Twitter and Storify in a 200-level Russian Literature class

Dr. Colleen McQuillen

Dr. Colleen McQuillen is Associate Professor of Slavic and Baltic Languages and Literatures &
Associate Director of the School of LCSL.

The Goal: The primary learning objective for this project was to understand how creativity, and in particular that driving works of literary fiction, is inspired by sounds, pictures, videos, and other people’s ideas.

The Tools: Twitter (a social media platform) and Storify (a social storytelling tool)

The Assignment: My students used Twitter to author collaboratively an original work of fiction and I aggregated their tweets on Storify.
     An overarching theme of the course was the role of imagination in our everyday lives and I therefore wanted to design an assignment that would engage the students’ imaginations. Because many of the students were taking the course to fulfill their Creative Arts gen ed requirement and were majors in engineering and natural sciences, I wanted them to appreciate that the creativity involved in writing fiction is related to the practices of creative vision that engineers and scientists employ.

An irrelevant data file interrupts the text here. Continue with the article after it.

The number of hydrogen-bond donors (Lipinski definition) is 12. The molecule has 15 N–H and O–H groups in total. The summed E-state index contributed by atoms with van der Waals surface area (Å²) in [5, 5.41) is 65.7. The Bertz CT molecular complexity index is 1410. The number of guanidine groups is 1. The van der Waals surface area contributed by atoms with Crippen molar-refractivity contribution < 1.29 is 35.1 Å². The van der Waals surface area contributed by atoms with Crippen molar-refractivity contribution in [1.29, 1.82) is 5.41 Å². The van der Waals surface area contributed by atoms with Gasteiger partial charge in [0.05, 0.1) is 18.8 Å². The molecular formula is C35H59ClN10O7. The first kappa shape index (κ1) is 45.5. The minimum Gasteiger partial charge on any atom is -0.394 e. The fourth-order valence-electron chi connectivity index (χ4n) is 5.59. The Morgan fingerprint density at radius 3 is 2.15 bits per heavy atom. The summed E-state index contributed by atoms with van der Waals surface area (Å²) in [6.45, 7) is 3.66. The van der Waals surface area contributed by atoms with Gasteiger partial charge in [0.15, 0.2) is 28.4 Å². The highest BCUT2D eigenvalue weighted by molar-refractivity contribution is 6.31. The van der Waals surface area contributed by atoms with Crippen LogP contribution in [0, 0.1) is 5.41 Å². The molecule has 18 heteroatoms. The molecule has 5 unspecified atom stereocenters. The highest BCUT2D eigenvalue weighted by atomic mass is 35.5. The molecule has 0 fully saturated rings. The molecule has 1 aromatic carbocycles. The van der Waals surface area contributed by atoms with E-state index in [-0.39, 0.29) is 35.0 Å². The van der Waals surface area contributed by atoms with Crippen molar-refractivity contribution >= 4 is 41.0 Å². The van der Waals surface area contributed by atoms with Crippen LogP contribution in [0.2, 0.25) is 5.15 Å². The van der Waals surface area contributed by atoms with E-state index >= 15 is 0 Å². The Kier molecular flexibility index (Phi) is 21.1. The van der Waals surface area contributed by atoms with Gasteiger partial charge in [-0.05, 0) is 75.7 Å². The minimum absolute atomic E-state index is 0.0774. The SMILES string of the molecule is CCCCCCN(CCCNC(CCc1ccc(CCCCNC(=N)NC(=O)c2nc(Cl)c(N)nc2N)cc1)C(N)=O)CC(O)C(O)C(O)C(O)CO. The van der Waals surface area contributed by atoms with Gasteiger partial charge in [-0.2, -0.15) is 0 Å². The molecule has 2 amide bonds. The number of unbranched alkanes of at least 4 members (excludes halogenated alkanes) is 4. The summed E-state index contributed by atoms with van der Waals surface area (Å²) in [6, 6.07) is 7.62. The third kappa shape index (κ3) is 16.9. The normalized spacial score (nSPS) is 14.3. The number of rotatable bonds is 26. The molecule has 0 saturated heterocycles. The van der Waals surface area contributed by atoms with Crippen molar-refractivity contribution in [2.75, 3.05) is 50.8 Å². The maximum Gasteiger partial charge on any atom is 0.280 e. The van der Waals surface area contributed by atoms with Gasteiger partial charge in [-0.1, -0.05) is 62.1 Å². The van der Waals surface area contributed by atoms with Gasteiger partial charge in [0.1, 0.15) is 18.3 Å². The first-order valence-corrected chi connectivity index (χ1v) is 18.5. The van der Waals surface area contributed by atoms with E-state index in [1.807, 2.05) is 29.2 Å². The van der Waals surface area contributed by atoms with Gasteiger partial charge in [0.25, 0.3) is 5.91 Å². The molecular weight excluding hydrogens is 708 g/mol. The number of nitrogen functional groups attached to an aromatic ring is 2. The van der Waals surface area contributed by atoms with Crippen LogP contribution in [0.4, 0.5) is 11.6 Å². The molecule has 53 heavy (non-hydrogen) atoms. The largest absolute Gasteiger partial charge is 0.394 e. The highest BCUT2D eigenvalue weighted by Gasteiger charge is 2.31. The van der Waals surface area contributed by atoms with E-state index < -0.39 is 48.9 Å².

Students earned additional points for their tweets by alluding to a story or novel that we read or film that we watched for class and had points docked if they contributed a post that was blatantly out of keeping with the mood or plot as established by other students. They could also earn additional points by posting pictures and videos to the Storify site that complemented other people’s tweets.

The Outcome: From the instructor’s point of view, this was a very complicated assignment to manage (see the assignment and grading sheets). The most problematic point came at the end when students ended up tweeting simultaneously, which meant that the sequence of tweets was interrupted and as a consequence, some of the tweets were non sequiturs or contradicted each other. However, most students had never used Twitter before and many commented that they were grateful for the experience and had a lot of fun, too.

student tweets

A Student’s Tweets
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twitter - media

#russ247 Tweets Using Media
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The Class Storify Page
(click to enlarge)

To visit the Storify page, click here.

Note:  Twitter and Storify are public sites. If you prefer not to have student work be public, the LCLC can show you some options.